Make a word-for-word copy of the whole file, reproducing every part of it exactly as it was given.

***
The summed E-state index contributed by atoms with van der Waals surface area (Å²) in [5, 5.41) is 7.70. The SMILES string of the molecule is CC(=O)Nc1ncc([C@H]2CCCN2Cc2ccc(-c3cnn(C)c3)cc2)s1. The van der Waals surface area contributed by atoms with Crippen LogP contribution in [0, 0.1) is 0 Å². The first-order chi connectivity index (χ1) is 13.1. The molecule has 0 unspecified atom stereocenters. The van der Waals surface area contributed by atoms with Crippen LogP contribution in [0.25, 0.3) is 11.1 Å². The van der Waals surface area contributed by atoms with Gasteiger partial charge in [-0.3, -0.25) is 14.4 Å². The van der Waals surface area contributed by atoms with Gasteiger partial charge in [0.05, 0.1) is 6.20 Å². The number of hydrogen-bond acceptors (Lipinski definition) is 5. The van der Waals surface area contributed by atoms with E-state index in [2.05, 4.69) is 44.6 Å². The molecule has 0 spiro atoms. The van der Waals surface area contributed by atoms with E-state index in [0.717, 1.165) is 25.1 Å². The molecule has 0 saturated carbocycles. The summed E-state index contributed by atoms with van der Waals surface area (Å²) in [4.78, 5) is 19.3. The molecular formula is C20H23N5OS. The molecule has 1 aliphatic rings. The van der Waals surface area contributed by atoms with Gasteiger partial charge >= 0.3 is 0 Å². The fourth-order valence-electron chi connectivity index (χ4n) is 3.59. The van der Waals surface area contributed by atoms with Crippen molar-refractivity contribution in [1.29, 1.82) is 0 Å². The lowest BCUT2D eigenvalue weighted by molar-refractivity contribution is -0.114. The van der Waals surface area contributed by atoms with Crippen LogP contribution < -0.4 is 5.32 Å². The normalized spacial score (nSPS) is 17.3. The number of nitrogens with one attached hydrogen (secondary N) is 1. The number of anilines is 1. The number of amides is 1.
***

The summed E-state index contributed by atoms with van der Waals surface area (Å²) in [5, 5.41) is 7.70. The SMILES string of the molecule is CC(=O)Nc1ncc([C@H]2CCCN2Cc2ccc(-c3cnn(C)c3)cc2)s1. The van der Waals surface area contributed by atoms with Crippen LogP contribution in [0, 0.1) is 0 Å². The first-order chi connectivity index (χ1) is 13.1. The molecule has 0 unspecified atom stereocenters. The van der Waals surface area contributed by atoms with Crippen LogP contribution in [0.25, 0.3) is 11.1 Å². The van der Waals surface area contributed by atoms with Gasteiger partial charge in [-0.3, -0.25) is 14.4 Å². The van der Waals surface area contributed by atoms with Gasteiger partial charge in [0.05, 0.1) is 6.20 Å². The number of hydrogen-bond acceptors (Lipinski definition) is 5. The van der Waals surface area contributed by atoms with E-state index in [2.05, 4.69) is 44.6 Å². The molecule has 0 spiro atoms. The van der Waals surface area contributed by atoms with E-state index in [0.717, 1.165) is 25.1 Å². The molecule has 0 saturated carbocycles. The summed E-state index contributed by atoms with van der Waals surface area (Å²) in [4.78, 5) is 19.3. The molecular formula is C20H23N5OS. The molecule has 1 aliphatic rings. The van der Waals surface area contributed by atoms with Gasteiger partial charge >= 0.3 is 0 Å². The fourth-order valence-electron chi connectivity index (χ4n) is 3.59. The van der Waals surface area contributed by atoms with Crippen molar-refractivity contribution in [1.29, 1.82) is 0 Å². The lowest BCUT2D eigenvalue weighted by molar-refractivity contribution is -0.114. The van der Waals surface area contributed by atoms with Crippen LogP contribution < -0.4 is 5.32 Å². The normalized spacial score (nSPS) is 17.3. The number of nitrogens with one attached hydrogen (secondary N) is 1. The number of anilines is 1. The number of amides is 1.